• Right-click on the new column and select Number Format.
  • Select Percentage and click OK.

As you can see, in the below table, the Profit is calculated and displayed as a percentage.

Drill Down and Analyze Data

While performing a detailed analysis of the given data in a pivot table, you will easily know what makes up a specific value. This requires simply double-clicking a particular cell.

This will result in opening a new sheet that contains multiple rows of data, which, in turn, displays the breakdown of that particular value. For example, double-clicking on the Grand Total of Sales in the year 2020 reveals the below details:

Pivot Chart

A Pivot Chart is an effective visual aid used for presentations and to measure performance and compare it to your sales or relevant management strategy. To work on this – 

  • Click on any cell in your pivot table. 
  • Then click on the PivotChart icon from the PivotTableAnalyze tab. 
  • Choose a chart from the list.

In the example below, the North region performed extremely well in 2021 in comparison with the other regions. This can be easily identified through the generated charts.

Pivot Table Reports

The pivot table function of Excel has excellent report-generation capabilities. You can select three types of reports – Compact, Outline, and Tabular.

You can choose any of the above report layouts by clicking on the table and then going to PivotTable Tools > Design > Report Layouts.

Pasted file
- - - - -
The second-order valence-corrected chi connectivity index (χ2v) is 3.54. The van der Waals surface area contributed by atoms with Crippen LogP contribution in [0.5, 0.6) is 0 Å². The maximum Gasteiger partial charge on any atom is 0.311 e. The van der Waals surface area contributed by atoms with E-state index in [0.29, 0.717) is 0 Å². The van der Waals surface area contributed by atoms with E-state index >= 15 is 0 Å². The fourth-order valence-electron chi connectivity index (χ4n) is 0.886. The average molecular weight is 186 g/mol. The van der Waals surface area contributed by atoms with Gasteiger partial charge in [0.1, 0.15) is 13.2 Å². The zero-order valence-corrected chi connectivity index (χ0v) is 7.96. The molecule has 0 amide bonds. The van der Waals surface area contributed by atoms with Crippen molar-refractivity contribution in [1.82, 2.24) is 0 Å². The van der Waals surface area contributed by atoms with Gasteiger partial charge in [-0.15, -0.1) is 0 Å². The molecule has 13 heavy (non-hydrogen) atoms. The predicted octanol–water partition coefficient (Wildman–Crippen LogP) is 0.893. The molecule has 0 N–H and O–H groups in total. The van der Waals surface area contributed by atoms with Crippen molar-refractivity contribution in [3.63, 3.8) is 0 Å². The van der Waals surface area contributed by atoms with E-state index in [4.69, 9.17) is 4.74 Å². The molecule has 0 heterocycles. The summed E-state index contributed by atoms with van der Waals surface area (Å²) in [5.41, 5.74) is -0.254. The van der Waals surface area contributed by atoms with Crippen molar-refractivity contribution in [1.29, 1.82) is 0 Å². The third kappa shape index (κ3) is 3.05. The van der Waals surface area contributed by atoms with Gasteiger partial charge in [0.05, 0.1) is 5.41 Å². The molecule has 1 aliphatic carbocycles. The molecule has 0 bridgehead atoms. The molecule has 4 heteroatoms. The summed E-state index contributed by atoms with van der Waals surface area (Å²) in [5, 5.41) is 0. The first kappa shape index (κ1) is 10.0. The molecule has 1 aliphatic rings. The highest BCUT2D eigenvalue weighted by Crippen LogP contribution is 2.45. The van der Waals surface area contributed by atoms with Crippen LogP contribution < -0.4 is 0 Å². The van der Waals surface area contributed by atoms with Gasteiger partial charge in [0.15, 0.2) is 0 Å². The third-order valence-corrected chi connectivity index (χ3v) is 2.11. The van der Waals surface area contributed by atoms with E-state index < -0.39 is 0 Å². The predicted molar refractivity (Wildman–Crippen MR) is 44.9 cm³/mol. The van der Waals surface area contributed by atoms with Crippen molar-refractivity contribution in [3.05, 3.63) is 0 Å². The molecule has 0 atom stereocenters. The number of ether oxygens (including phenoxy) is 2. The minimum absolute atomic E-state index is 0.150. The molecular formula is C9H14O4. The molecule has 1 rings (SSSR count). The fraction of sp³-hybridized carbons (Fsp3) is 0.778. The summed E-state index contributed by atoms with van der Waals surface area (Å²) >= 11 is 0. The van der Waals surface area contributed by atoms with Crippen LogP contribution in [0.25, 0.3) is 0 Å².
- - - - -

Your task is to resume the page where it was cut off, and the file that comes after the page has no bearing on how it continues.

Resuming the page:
Now, choose between Classic, Outline, and Tabular layouts.

Key Benefits of Pivot Table

  • A basic pivot table is very easy to set up and customize with a few clicks. You do not need to learn complicated formulas.
  • You can create a pivot table in a few minutes and have a large dataset organized for analysis and to generate useful reports.
  • Pivot tables are extremely flexible and can be rapidly rearranged according to your requirements. 
  • Unlike the Excel formula, it will not lock you into a particular view.
  • Results generated by a pivot table have a high degree of accuracy. In fact, the pivot table can effectively highlight errors in your dataset.
  • Pivot tables are designed to constantly update when new data are included. All you need to do is click the refresh button, and the pivot table gives the latest analysis. 
  • Additionally, a pivot table can automatically apply consistent number and style formatting, even as data changes.
  • Lastly, pivot tables contain several tools for sorting, filtering, and ranking data. 

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The next time you hear the word “Pivot Table”, do not scream in frustration. Despite their reputation, Pivot Tables are not as complicated as you think. With data being the “oil” of modern times, you need tools like Pivot Tables to help you:

  • Analyze and visualize large data sets with Pivot Charts.
  • Compare, summarize and make sense of multiple records in a spreadsheet.
  • Report and present those insights in an easy-to-understand format